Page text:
Despite all of its flaws Beresford’s book is well worth reading. The fact that the book raises the question at all of how a church is supposed to function makes it worthy of our consideration. While Beresford challenges tradition (perhaps a reflection of his background in a country dominated by the Church of England) we have our share of problems over here on our side of the Atlantic as well, where good ole American pragmatism is the rule, and most Christians would never think to consult either Scripture or tradition – we are used to basing our practice on sheer expediency. We need to have our thinking challenged, and Beresford’s book does exactly that. It is a thunderbolt from across the sea.


Most of us think we know what church is like. A group of people get together in a building and sit in pews while they work their way through the program contained in the bulletin. Song are sung, a plate is passed, and the sermon is preached. And when it is all done, they all go home to Sunday dinner. It would come as a surprise, therefore, to discover that such an arrangement would have been virtually unrecognizable to Christians in the First Century. Then there were no church buildings, there were no choirs and organs, and there was no professional clergy. Our modern practice would have struck them as cold and sterile.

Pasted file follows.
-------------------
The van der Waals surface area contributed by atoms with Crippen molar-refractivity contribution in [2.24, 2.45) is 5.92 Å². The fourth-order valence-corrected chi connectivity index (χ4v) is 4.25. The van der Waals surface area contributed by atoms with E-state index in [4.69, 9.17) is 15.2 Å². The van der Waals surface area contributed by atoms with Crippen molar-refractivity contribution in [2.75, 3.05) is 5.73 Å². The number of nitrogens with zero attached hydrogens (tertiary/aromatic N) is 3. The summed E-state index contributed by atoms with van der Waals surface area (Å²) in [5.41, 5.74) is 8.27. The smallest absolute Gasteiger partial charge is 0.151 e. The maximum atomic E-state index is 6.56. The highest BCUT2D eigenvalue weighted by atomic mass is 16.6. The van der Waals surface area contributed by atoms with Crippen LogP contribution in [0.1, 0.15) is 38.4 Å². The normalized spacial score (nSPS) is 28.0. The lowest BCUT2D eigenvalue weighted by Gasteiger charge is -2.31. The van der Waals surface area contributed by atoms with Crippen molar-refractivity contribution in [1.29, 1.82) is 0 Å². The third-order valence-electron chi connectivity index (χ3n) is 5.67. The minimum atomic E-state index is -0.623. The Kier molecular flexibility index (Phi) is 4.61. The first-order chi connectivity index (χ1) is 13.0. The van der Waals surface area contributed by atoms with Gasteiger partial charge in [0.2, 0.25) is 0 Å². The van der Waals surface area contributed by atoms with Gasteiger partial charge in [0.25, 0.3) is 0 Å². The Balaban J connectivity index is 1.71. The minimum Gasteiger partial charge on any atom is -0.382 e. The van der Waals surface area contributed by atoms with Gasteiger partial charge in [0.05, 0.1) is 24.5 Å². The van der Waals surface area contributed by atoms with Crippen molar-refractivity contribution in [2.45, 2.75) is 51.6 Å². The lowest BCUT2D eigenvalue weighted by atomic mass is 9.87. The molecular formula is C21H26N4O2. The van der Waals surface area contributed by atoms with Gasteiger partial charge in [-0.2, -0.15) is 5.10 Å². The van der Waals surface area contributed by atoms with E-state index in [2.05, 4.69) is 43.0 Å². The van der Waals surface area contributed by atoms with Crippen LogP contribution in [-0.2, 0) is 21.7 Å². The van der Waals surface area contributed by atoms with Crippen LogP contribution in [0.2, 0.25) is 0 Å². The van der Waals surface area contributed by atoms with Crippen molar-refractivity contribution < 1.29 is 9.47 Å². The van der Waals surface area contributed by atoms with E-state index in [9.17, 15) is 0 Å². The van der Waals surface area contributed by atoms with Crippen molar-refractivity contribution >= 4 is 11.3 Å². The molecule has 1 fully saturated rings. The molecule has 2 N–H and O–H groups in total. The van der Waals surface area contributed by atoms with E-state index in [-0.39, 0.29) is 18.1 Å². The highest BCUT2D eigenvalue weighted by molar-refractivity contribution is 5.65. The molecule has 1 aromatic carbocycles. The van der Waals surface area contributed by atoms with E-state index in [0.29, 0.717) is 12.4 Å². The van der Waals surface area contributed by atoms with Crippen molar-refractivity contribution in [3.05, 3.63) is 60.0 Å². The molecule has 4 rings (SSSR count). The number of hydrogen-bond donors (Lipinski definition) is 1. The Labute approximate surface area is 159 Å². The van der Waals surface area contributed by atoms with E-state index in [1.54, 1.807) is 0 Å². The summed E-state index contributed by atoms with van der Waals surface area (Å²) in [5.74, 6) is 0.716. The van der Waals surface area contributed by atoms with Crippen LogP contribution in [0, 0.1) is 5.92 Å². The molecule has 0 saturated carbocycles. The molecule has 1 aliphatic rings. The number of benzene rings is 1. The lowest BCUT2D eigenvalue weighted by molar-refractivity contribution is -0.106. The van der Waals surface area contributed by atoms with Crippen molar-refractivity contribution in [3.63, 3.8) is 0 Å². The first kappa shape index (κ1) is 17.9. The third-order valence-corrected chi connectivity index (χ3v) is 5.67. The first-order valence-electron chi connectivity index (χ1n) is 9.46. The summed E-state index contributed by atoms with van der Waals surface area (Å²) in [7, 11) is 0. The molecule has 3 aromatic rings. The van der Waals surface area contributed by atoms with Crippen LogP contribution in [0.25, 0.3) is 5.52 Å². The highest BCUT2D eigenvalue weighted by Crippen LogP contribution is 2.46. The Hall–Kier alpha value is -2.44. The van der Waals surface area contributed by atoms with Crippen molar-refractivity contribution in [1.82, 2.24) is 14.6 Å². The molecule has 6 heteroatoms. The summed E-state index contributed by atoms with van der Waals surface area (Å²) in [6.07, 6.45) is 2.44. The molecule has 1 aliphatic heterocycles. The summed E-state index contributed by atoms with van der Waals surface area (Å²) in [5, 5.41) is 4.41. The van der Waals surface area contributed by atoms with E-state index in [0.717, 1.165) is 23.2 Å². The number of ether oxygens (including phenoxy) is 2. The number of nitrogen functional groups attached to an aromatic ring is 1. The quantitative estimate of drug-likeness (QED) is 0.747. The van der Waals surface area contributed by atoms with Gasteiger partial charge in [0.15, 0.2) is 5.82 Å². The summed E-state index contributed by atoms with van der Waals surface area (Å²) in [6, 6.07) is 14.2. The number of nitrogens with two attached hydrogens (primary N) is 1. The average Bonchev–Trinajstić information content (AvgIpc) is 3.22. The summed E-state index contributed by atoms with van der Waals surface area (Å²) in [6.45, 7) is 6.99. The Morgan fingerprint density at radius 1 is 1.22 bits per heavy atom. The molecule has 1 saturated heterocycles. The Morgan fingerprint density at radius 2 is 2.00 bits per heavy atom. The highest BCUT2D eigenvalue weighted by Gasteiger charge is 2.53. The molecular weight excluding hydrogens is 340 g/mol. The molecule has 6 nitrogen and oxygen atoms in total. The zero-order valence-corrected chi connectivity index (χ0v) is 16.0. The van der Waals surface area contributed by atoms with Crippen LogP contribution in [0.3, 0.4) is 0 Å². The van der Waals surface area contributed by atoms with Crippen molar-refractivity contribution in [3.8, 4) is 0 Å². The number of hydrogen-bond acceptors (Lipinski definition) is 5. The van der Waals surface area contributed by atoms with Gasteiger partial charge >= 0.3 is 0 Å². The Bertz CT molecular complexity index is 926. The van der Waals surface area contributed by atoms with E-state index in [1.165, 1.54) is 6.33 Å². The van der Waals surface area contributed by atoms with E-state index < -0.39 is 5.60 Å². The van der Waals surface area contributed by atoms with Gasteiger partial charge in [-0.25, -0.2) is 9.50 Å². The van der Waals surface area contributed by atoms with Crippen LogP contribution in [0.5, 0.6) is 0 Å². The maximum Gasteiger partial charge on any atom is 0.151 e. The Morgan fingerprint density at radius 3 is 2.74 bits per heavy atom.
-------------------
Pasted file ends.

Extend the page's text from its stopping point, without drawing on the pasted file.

In I Corinthians the apostle Paul gives us a fascinating glimpse into the life of the First Century church. It is about as similar to the modern church as butterflies are to orangutans.